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DOE Denies Approving Ashouradeh Tourism Scheme

Proponents of the scheme say it will help create jobs and boost the local economy, while critics argue that the influx of tourists will cause irreversible environmental damage
Miyankaleh Peninsula, including Ashouradeh, was declared a biosphere reserve by UNESCO in 1979.Miyankaleh Peninsula, including Ashouradeh, was declared a biosphere reserve by UNESCO in 1979.

A senior environment official has denied a recent report that the Department of Environment has approved a controversial plan to turn Ashouradeh Island in the Caspian Sea into a holiday resort.

A report by the Persian daily Farhikhtegan last week claimed that DOE had signed off on a large-scale plan to turn Ashouradeh, the only Iranian island in the Caspian Sea, into a holiday resort.

The report, which cited a letter sent by DOE to the governor general of Golestan Province, went on to say that environment officials had approved proposals to construct hotels and other amenities.

Stressing that the letter was "misinterpreted", Farhad Dabiri, deputy for natural environment at the department, told reporters on Saturday DOE "would never approve" hotel construction on the island, whose fragile biodiversity has worried activists, Mehr News Agency reported.

Iran's Cultural Heritage, Handicrafts and Tourism Organization plans to turn the island into a resort. The plan seeks to use 380 hectares of the island for tourism purposes, but DOE has said only 38 hectares can be used for tourism and the rest of the island must remain untouched.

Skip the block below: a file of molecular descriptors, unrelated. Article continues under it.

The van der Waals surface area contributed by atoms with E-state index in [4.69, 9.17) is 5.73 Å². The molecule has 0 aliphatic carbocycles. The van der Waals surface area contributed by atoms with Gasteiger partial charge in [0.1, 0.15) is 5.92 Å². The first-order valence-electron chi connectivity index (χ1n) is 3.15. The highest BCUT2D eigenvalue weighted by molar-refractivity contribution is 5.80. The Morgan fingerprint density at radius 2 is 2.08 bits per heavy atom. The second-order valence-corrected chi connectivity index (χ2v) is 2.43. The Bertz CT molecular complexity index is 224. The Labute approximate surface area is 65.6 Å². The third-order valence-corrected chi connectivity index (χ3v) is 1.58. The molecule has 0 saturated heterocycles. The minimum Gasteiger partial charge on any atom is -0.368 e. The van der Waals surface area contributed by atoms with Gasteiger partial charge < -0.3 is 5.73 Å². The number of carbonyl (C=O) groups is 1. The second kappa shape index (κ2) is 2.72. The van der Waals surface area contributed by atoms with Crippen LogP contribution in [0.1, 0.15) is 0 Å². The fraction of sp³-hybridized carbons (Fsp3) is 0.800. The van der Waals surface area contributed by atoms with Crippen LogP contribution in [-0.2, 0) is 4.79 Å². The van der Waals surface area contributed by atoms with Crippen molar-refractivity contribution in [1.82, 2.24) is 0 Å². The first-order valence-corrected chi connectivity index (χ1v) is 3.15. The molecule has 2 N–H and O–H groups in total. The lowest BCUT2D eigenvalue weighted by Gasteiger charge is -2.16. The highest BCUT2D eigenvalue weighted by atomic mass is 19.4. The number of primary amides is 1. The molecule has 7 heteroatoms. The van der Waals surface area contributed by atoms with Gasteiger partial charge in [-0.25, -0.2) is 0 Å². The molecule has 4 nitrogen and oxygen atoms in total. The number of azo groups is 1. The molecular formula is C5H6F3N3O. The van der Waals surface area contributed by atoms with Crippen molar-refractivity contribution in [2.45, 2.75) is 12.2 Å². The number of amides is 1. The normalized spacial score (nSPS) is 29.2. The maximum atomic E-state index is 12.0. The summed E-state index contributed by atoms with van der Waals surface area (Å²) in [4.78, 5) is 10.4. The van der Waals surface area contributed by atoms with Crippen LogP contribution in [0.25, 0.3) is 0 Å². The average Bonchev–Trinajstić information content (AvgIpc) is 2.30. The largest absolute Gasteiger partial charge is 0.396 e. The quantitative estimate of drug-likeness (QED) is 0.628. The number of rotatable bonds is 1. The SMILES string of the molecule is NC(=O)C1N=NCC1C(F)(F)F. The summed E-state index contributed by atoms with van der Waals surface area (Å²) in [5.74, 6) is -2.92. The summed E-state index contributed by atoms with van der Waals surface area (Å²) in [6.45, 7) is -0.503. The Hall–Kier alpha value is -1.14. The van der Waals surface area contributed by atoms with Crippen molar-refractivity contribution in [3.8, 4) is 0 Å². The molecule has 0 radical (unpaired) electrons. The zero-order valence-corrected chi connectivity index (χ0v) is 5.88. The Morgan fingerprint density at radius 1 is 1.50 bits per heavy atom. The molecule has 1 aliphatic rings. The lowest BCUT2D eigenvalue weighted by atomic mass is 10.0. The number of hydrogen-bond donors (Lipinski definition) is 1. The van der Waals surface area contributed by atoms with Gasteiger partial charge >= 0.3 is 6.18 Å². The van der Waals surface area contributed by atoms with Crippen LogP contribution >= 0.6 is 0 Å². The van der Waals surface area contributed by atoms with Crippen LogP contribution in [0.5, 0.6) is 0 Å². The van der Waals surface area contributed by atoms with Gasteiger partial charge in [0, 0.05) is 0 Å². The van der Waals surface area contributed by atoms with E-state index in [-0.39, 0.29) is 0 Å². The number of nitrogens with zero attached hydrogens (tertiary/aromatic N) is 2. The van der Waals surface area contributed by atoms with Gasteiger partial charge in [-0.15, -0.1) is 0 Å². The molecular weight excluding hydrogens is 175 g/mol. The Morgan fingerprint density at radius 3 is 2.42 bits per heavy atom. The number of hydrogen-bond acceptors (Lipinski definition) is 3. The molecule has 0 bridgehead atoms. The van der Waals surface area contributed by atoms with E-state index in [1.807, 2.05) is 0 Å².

"Only 38 hectares will be used for the scheme, which leaves no room to erect hotels and develop recreational facilities," he said.

Attempting to allay fears, Dabiri said DOE's consent to turning only 38 hectares of the island into a resort has not been finalized.

The wildlife refuge on Ashouradeh Island is home to animal species, including rabbit, fox, jackal, partridge, ring-necked pheasant and different species of seabirds and fish.

Proponents of the scheme say it will help create jobs and boost the local economy, while critics argue that the influx of tourists will have adverse consequences on the region’s wildlife.

  Irreversible Damage

More than 170 NGOs and prominent experts have voiced opposition to any plan calling for opening Ashouradeh to tourism.

Esmaeil Kahrom, a senior advisor of DOE and a staunch opponent of the scheme, said last year that the project will cause irreversible environmental damage.

“If the Swiss failed to protect their wildlife sanctuaries-turned-tourist attractions, what chance do we have?” Kahrom asked.

Critics argue that as long as a sense of responsibility toward nature and the environment has not been instilled in people, allowing tourists in protected zones can only lead to the destruction of ecosystems.

They also maintain that despite Ashouradeh’s ecological importance, it is devoid of tourism value, which necessitates the establishment of infrastructure. However, Dabiri believes the island has tourism potential and as long as tourists adhere to environmental frameworks, no harm will come to the area.

“Clearly, if the island is opened up to tourists, providing travel services such as lodging is inevitable,” he was quoted as saying by ILNA in September. “Personally, I believe construction of hotels in the area is unconscionable. If a lodging facility is to be built, environment-friendly eco-lodges are the most logical choice.”

Ashouradeh Island is located at the easternmost end of Miyankaleh Peninsula to the northeast of Gorgan Bay.   Miyankaleh Peninsula and Gorgan Bay were registered in 1969 as wetlands of international importance under the Ramsar Convention.

In 1979, the peninsula, including Ashouradeh, was declared a biosphere reserve by UNESCO.

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